Retreat Through the Wet Wasteland/Review

From The Grindhouse Cinema Database

< Retreat Through the Wet Wasteland
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Retreat Through the Wet Wasteland was a problematic production from the beginning. In 1973 Nikkatsu had already taken a full dive into pink cinema. Roman porno, however, was not what director Yukihiro Sawada had on mind. He and screenwriter Kazuhiko Hasegawa (The Man Who Stole the Sun) had crafted an uncompromising tale of police corruption with little emphasis on the typical pink film elements.

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Reportedly the studio executives were less than willing to see the film completed. The strong willed production crew however kept their heads and only gave in to the studio’s requirement to camouflage the film by adding the word "nureta" (wet, making the original title more sexually suggestive "Wet Retreat Through the Wasteland") into the title. As unfair as such compromise may sound, it was a small price to pay for director Sawada. After all, he did not deliver a harmless sex flick but a political hand granade that could've caused a scandal.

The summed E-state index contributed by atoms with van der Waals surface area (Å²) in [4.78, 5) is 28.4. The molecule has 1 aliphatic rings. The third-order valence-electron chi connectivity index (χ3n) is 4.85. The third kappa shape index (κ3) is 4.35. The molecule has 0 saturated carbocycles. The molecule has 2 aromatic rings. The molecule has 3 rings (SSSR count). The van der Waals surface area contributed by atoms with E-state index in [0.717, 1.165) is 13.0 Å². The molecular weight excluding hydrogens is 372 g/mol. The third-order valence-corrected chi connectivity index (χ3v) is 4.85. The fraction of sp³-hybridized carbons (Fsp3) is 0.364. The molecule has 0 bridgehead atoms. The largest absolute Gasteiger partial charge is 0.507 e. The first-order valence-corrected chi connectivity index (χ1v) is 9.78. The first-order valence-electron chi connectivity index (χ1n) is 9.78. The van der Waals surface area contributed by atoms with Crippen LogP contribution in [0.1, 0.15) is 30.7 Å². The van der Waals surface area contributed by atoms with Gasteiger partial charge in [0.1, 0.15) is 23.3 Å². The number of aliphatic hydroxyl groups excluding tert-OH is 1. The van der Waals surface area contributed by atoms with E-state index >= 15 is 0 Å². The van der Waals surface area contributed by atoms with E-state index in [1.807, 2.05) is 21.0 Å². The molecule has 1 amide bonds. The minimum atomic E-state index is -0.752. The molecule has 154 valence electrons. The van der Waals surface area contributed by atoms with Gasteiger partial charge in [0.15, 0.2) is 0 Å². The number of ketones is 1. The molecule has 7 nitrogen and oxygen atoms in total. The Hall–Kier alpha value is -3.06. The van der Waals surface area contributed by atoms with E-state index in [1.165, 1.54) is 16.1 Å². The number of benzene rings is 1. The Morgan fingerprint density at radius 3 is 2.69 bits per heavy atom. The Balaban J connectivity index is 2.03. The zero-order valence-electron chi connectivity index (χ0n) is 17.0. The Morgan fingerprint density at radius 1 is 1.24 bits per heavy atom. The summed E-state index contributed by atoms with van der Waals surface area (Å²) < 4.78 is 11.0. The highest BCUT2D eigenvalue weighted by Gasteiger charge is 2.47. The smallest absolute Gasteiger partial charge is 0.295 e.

The film opens with five men breaking into church, stealing the charity funds and raping the churchwarden’s daughter. Later these men return to the scene of crime as police officers to cover their tracks. Being above the law and able use their position to get away clean from any situation, there seems to be no stopping this group. Not until a former colleague of theirs escapes from a mental institution and forms a possible risk factor. Two cops set out to capture and take out this threat.

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Retreat Through the Wet Wasteland lives up to its reputation. The storyline is dark but well written, and doesn’t play only for shock value. The main character, excellently played by Takeo Chii, is a sort of anti-version of the typical noir hero. He is the villain and a beast, but his appearance is the epitome of cool. The audience’s sympathy lies with the man he is hunting. This character, who is given a notable amount of screentime during the second half, brings the more humane side into the movie.

Sawada’s film is not without flaws, but most of them are minor and don’t have much affect on the overall quality. The soundtrack features one or two misses, but works fine most of the time. The cinematography is impressive throughout. The way Sawada uses long takes and brings the handheld camera close to the characters to achieve more depth feels ahead of its time. Similarly to most Nikkatsu productions the film is short, 73 minutes, but it feels just about right. Sawada even manages to avoid the usual genre pitfall; hardly any of the running time is wasted on unnecessary sex scenes. What is found here, is mostly there for a reason.

Reviewed by HungFist

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